Not Afraid of Bad News
This past week I had to spend a few days in the hospital. My daughter, who deeply appreciates the writings of C.H. Spurgeon, kindly and insightfully made sure that I had a copy of his classic devotional Morning and Evening with me in my room. When I opened to the morning’s reading on the first day it was ominously entitled “He is not afraid of bad news” – drawing from Psalm 112:7. Not exactly what I was hoping for! But I thought I had better read it. By God’s grace, I did not receive bad news while I was in the hospital. Still, the devotional made a significant impression on me – enough to make me want to share it with you. What follows is a paraphrase that changes much of the language but, I trust, retains the essence:
Christians should not be afraid of bad news. If we are, we are no different from the world. Unbelievers do not have our God to flee to for refuge. They have not seen the evidence of his faithfulness as have we. As such, it is no wonder that they are alarmed and burdened and cowed with fear at the arrival of troubling news. But we profess to be of another spirit. We have been born again to a living hope. Our citizenship is, even now, in heaven. If we are overcome at the advent of bad news, what is the value of the grace we profess to have received? Where is the unwavering confidence in God that is characteristic of the new nature we claim to possess?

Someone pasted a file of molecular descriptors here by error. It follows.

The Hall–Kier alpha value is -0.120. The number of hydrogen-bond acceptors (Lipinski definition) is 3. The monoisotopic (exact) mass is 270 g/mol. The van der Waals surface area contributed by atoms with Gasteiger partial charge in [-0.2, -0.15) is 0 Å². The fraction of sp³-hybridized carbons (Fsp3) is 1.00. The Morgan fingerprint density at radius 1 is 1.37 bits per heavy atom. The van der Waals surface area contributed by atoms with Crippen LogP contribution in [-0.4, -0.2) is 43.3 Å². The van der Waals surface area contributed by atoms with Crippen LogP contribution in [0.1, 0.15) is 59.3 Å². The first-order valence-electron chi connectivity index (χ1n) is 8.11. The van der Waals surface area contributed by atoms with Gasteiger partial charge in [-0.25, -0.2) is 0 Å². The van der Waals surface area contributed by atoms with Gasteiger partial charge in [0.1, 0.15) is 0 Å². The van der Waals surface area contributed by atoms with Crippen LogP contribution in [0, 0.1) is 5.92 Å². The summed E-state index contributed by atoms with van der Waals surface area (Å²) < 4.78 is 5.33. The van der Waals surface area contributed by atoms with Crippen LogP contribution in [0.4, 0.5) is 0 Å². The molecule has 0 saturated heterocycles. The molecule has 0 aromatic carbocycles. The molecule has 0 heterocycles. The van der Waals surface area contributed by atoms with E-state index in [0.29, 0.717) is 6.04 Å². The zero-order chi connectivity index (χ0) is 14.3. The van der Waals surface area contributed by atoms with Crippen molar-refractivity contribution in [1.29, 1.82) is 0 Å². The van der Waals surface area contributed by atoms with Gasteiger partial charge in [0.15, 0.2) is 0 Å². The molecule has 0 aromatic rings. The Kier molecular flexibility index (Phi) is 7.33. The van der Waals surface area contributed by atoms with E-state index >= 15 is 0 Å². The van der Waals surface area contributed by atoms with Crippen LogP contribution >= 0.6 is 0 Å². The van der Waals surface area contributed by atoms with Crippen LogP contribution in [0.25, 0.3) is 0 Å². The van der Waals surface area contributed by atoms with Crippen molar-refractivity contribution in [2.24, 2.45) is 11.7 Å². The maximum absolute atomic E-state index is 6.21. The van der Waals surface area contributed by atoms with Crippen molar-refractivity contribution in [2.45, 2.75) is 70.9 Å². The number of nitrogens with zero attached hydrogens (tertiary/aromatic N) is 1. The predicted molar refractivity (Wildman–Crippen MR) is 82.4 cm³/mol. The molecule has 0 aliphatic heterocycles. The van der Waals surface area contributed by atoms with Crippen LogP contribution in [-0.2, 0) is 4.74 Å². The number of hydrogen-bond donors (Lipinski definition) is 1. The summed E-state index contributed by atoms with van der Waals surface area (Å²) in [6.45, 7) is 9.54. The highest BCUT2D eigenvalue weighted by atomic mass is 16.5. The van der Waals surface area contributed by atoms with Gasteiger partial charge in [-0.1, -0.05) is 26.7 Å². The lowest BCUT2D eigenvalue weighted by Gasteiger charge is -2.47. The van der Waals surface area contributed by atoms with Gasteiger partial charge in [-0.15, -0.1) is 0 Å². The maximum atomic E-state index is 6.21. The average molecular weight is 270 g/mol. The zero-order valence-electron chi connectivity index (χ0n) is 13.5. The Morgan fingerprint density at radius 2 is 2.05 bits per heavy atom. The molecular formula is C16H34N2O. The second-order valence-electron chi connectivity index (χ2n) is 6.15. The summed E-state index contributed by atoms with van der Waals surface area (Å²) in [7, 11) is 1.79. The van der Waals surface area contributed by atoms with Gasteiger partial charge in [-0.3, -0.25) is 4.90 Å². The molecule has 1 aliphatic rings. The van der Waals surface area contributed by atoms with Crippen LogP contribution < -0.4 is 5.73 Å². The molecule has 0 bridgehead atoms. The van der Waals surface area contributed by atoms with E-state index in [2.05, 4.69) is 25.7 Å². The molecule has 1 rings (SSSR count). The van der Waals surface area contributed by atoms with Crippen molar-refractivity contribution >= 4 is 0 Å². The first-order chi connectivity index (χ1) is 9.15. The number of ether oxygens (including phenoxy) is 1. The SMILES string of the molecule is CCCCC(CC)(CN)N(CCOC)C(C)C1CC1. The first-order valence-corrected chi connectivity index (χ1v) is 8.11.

If we are filled with alarm like the world upon the arrival of evil tidings, are we not liable to be led into the sins that are so common to those who are going through trying circumstances? Are we not more likely to rebel in our souls against God? Might we not murmur and complain and charge God with dealing too harshly with us? These are sins of unbelief. They are sins of arrogance and presumption, and the witness of Scripture is that they provoke the Lord; consider the faithlessness and doubting of the generation of Israelites who died in the wilderness.
Not only this, but those who are not of faith so often turn to wrong means to escape their difficulties, and we will be pressed to do the same if our faith in the good and righteous providence of God should weaken or fail. We must use times of trial to learn to trust in the Lord and to wait patiently for Him. Our wisest course is to do what Moses did on the shore of the Red Sea: “Stand firm, and see the salvation of the Lord” (Exodus 14:13). If we give way to fear when we hear bad news, we will be unable to face the trouble with the calm composure that prepares the Christian for duty and sustains in adversity. How can we glorify God if we play the coward? Christians in ages long past have literally sung God’s high praises in the midst of the flames, but when we act as if there were no one to help, will our doubting and despondency magnify the Name of the Most High God? So let us take courage, relying in sure confidence upon the faithfulness of our covenant God, with these words of our Lord as our firm resolve: “Let not your hearts be troubled, neither let them be afraid” (John 14:27).